It’s a somber day of remembrance here in Pittsburgh. One year ago, on October 27, 2018, a gunman entered the Tree of Life/Or L’Simcha synagogue in Pittsburgh’s Squirrel Hill neighborhood and opened fire, killing 11 members of the three congregations who were preparing for worship in the building. Several others were wounded and, a year later, are still recovering from their injuries.
As a community, we experienced the horrific shock, sadness and outrage known tragically by so many towns and cities who have been struck by similarly senseless violent acts. The emotional aftermath of the attack remains an indelible part of this city. It has been with us each of these 365 days. It will be with us forever. It’s a hurt and heartbreak that no one ever wants to experience but that too many of us have had to endure.
And yet, through what has been described as Pittsburgh’s darkest day — the day that marked the deadliest attack to date in America against the Jewish community — we saw the strength and resilience of our city and its people. We saw every single faith community respond with generosity and goodwill. We saw strangers embracing each other at the vigils. There was an overwhelming spirit of kindness and love.
There’s something about Squirrel Hill that feels like home to me. It’s my favorite Pittsburgh neighborhood, the one where we would have likely moved to if we had chosen to live within the city. It reminds me very much of Elkins Park, a Philadelphia suburb near the one where I grew up.
For six years, my daughter attended a support group for kids who have siblings with special needs. They met in Squirrel Hill one Saturday a month, directly across the street from the Tree of Life/ Or L’Simcha synagogue. On those Saturdays, I drove Squirrel Hill’s quiet, tree-lined streets lined with distinctive homes, passing through the business district with the kosher delis and eateries, the bookstore that closes on Saturdays in observance of the Sabbath.
On every one of those Saturday morning drives, I passed people of all ages walking on the sidewalks, headed to one of Squirrel Hill’s dozen synagogues. Families. Single people. Elderly people. A father and his young children.
The trees provided protective cover along their path.
I wasn’t in Squirrel Hill on Saturday, October 27, 2018 but after hearing the horrific news, I couldn’t stop thinking about all those other Saturdays when I would see the families dressed up, the boys and men wearing their yarmulkes, all walking peacefully.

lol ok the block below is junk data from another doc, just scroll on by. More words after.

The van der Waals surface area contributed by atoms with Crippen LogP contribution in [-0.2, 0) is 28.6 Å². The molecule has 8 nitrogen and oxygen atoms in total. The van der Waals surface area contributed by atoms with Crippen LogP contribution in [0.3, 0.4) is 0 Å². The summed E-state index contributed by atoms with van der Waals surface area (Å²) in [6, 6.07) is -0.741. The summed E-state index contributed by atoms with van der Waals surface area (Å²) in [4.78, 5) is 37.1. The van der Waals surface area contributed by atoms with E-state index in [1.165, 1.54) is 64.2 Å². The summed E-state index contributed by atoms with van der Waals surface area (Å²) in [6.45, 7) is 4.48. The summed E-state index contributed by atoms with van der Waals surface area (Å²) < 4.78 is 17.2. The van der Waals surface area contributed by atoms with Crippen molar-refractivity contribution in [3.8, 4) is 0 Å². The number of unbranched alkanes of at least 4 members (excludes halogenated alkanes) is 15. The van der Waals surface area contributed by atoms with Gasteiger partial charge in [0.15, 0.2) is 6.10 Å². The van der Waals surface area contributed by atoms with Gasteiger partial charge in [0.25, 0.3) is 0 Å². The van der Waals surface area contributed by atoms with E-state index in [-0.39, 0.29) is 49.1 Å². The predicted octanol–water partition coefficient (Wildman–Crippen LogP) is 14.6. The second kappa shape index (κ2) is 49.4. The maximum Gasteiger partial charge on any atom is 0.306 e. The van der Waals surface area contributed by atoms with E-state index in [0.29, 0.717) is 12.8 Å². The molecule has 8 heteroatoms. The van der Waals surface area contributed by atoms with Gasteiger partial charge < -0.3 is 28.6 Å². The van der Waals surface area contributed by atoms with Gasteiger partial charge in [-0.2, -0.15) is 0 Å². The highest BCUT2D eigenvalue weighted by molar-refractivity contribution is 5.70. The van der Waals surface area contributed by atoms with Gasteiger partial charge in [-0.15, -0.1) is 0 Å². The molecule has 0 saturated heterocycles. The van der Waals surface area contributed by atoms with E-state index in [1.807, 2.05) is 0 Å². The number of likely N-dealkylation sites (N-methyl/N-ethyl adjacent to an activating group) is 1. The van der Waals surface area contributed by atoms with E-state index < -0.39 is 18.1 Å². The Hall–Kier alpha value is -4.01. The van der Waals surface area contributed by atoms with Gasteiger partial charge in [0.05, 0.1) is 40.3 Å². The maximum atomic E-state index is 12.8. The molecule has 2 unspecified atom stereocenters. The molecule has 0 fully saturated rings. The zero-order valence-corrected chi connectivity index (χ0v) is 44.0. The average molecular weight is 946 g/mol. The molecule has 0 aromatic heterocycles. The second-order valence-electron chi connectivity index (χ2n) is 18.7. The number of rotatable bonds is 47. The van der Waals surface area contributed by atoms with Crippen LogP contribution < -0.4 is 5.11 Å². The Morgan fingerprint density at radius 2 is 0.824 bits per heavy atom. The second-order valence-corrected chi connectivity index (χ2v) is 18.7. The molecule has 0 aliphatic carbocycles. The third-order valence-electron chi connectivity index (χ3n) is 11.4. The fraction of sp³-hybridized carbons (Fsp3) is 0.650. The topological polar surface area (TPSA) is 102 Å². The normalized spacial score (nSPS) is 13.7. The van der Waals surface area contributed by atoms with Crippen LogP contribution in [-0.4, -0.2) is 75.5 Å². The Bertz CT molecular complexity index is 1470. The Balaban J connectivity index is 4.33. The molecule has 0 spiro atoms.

I didn’t know them but I saw them.
I saw them as my husband’s friends of more than 40 years, their families who have become our own, their children who we have seen grow up, even if mostly from a distance.
I saw them as our extended family members whose tables we once gathered around, celebrating Passover and Hanukkah.
I saw them as the friends that I, someone who was raised Lutheran, grew up with in my predominantly Jewish suburb of Philadelphia, whose bar and bat mitzvahs I attended as a teenager.
I saw them as my coworkers, the friends I’ve made with since moving to Pittsburgh eight years ago, the poets and writers in my circle.
And on each one of those Saturday drives through Squirrel Hill, I admit it — I worried about them.
I worried because in today’s world, there’s a vulnerability to professing one’s faith so openly. And because there are too many people who hate people who don’t dress the same or believe the same creed.
I thought the unthinkable— the unthinkable that became reality on October 27, 2018.
Here’s the thing you need to know about Pittsburgh.
Several things, actually.
This is a city of 90 neighborhoods. If you’ve read anything about this tragedy, you’ve likely read that this happened literally in Mister Rogers’ neighborhood. The real life Fred Rogers lived a seven-minute walk away.
Maybe it’s because of that legacy, but Pittsburgh is a city with some of the friendliest and nicest people you’ve ever met. People say hello to strangers on the street. They strike up conversations in the grocery store.
It’s not like this in other places.
I notice the difference every single time I’m back in my hometown of Philadelphia. It’s a culture shock, every time.
But like every city and town in America, Pittsburgh has its issues and challenges. Quite a few of them, in fact. Pittsburgh is far from perfect, despite all the accolades that it receives seemingly every other day from this or that Best Of list or publication.
Yet the spirit of this city in the immediate aftermath of October 27, 2018 was very real.
You saw it in the vigils, in the coming together as a community to mourn the heavy, empty heartbreak of losing 11 of our neighbors.
You saw it in the money raised, including thousands of dollars by the Muslim community.
You saw it in the lines of people, waiting patiently to give blood.
A year later, we can say that we lived through our city’s darkest day. But that same day showed us the light — that together, we are stronger than this hatred, even when it lives among us, as it did on that terrible day.
For we are all part of the tree of life, each one of us.
And together we walk — as friends and neighbors — with the stranger who isn’t much different than ourselves.